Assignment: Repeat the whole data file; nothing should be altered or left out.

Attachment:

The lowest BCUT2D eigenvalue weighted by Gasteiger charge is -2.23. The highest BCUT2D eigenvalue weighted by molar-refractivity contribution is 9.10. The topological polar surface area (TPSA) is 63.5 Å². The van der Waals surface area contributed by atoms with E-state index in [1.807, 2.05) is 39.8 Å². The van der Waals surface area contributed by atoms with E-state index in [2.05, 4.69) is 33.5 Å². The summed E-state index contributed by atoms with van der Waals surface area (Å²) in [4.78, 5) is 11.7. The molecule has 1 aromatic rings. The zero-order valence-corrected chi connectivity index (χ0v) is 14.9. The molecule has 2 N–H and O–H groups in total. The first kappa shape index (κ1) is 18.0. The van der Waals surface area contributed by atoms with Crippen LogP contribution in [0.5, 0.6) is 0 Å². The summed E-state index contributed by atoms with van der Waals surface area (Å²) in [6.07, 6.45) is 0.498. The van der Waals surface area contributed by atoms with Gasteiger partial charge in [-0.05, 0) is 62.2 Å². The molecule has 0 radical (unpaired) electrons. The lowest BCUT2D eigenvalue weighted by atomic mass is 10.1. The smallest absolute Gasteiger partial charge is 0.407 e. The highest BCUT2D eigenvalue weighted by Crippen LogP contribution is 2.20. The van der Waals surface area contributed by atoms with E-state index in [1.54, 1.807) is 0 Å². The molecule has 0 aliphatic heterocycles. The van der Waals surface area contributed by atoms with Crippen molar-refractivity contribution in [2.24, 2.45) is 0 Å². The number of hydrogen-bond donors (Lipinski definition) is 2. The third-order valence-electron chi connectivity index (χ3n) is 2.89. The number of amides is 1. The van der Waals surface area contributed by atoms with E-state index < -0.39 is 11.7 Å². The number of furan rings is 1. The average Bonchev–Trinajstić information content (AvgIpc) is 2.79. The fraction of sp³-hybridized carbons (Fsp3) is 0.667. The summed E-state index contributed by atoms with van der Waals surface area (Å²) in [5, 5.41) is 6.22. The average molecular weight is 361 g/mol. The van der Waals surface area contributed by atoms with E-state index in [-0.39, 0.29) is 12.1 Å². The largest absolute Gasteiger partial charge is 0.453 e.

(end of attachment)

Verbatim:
The lowest BCUT2D eigenvalue weighted by Gasteiger charge is -2.23. The highest BCUT2D eigenvalue weighted by molar-refractivity contribution is 9.10. The topological polar surface area (TPSA) is 63.5 Å². The van der Waals surface area contributed by atoms with E-state index in [1.807, 2.05) is 39.8 Å². The van der Waals surface area contributed by atoms with E-state index in [2.05, 4.69) is 33.5 Å². The summed E-state index contributed by atoms with van der Waals surface area (Å²) in [4.78, 5) is 11.7. The molecule has 1 aromatic rings. The zero-order valence-corrected chi connectivity index (χ0v) is 14.9. The molecule has 2 N–H and O–H groups in total. The first kappa shape index (κ1) is 18.0. The van der Waals surface area contributed by atoms with Crippen LogP contribution in [0.5, 0.6) is 0 Å². The summed E-state index contributed by atoms with van der Waals surface area (Å²) in [6.07, 6.45) is 0.498. The van der Waals surface area contributed by atoms with Gasteiger partial charge in [-0.05, 0) is 62.2 Å². The molecule has 0 radical (unpaired) electrons. The lowest BCUT2D eigenvalue weighted by atomic mass is 10.1. The smallest absolute Gasteiger partial charge is 0.407 e. The highest BCUT2D eigenvalue weighted by Crippen LogP contribution is 2.20. The van der Waals surface area contributed by atoms with E-state index in [1.54, 1.807) is 0 Å². The molecule has 0 aliphatic heterocycles. The van der Waals surface area contributed by atoms with Crippen molar-refractivity contribution in [2.24, 2.45) is 0 Å². The number of hydrogen-bond donors (Lipinski definition) is 2. The third-order valence-electron chi connectivity index (χ3n) is 2.89. The number of amides is 1. The van der Waals surface area contributed by atoms with E-state index < -0.39 is 11.7 Å². The number of furan rings is 1. The average Bonchev–Trinajstić information content (AvgIpc) is 2.79. The fraction of sp³-hybridized carbons (Fsp3) is 0.667. The summed E-state index contributed by atoms with van der Waals surface area (Å²) in [5, 5.41) is 6.22. The average molecular weight is 361 g/mol. The van der Waals surface area contributed by atoms with E-state index in [-0.39, 0.29) is 12.1 Å². The largest absolute Gasteiger partial charge is 0.453 e.